Many liberal and moderate northern and western Republicans joined liberal and moderate northern and western Democrats in voting for the landmark civil rights laws. Nonetheless, the GOP, growing ever conservative, took off after the votes of whites, especially Southerners, who hated the new laws.

Gradually, the old Democratic Solid South crumbled. Today, Dixie is Republican Red.

Liberals are long gone from the GOP. Moderates are an endangered species. Like members of the old party of Lincoln and Liberty , they were proud of the constitution. They celebrated the fact that the post-Civil War, GOP-supported amendments moved us a long way toward living up that part of the Declaration of Independence that speaks of equality being a “self-evident” truth.

Now the almost lily-white GOP is braying “states’ rights” and “state sovereignty” against Obama and the Democrats. The Republican-tilting Tea Baggers are big on “states’ rights” and “state sovereignty,” too.

Even so, the GOP’s assault on the constitution might be based more on pandering than on principle. Take, for instance, Republican calls for review or repeal of the part of the 14th Amendment that guarantees citizenship to anybody born in the USA .

At least in part, the neo-nativism is calculated to make political hay off the latest wave of anti-immigrant — especially anti-Latino – sentiment among conservative whites, the GOP’s bedrock constituency.

The 16th Amendment empowers Congress to levy income taxes. According to the Think Progress Internet website, Rep. Paul Broun (R-GA) said he wants to repeal it and the 17th Amendment, which provides for direct election of U.S. senators. (Broun also wants to deep-six the birthright provision in the 14th Amendment.)

More than a few Republicans claim the income tax is unconstitutional. (During the Civil War, a Republican Congress approved — and Lincoln signed — the first federal income tax.)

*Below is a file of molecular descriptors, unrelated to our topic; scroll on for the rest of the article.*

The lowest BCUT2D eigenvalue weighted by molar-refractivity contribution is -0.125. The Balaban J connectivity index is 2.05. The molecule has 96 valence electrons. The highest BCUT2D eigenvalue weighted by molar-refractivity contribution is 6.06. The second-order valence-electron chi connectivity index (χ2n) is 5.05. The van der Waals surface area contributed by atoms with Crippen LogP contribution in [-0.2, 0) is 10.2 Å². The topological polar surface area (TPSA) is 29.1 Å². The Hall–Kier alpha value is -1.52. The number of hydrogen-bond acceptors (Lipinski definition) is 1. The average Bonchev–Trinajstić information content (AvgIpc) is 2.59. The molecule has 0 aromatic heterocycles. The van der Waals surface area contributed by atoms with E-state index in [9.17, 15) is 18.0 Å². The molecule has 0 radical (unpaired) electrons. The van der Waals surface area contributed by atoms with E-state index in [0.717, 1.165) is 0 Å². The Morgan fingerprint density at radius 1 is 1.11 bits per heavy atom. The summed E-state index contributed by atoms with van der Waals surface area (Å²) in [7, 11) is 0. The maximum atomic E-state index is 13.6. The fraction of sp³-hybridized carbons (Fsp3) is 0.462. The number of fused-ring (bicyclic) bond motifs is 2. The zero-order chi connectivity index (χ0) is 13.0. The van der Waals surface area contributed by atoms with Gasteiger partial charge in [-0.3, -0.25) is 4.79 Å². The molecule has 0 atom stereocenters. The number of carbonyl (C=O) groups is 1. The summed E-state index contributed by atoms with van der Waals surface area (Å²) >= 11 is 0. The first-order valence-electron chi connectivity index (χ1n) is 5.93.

The GOP knows that the same white people who gripe about immigrants also grumble against paying taxes for “government giveaways” to “welfare cheats.” By “welfare cheats” they usually mean African Americans and Latinos. (In private, they call them something other than “African Americans” and “Latinos.”)

Anyway, in dissing the 14th, 16th and 17th amendments, Braun trashed President Teddy Roosevelt, a Republican, for helping start “this process of socializing America .” A lot of Republicans probably would agree with the congressman about TR, who used to be a GOP hero.

But in today’s uber-conservative Republican party, President Eisenhower would be a socialist, too, even a Red, and Nixon would be a liberal.

Berry Craig

Published by the LA Progressive on August 17, 2010
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About Berry Craig

Berry Craig is an emeritus professor of history at the West Kentucky Community and Technical College in Paducah and a freelance writer. He is a member of American Federation of Teachers Local 1360, the recording secretary for the Western Kentucky Area Council, AFL-CIO, and the author of True Tales of Old-Time Kentucky Politics: Bombast, Bourbon and Burgoo, Hidden History of Kentucky in the Civil War, Hidden History of Kentucky Soldiers and Hidden History of Western Kentucky. He is a native of Mayfield, Ky., where he lives with his wife of 33 years and their 20-year-old son.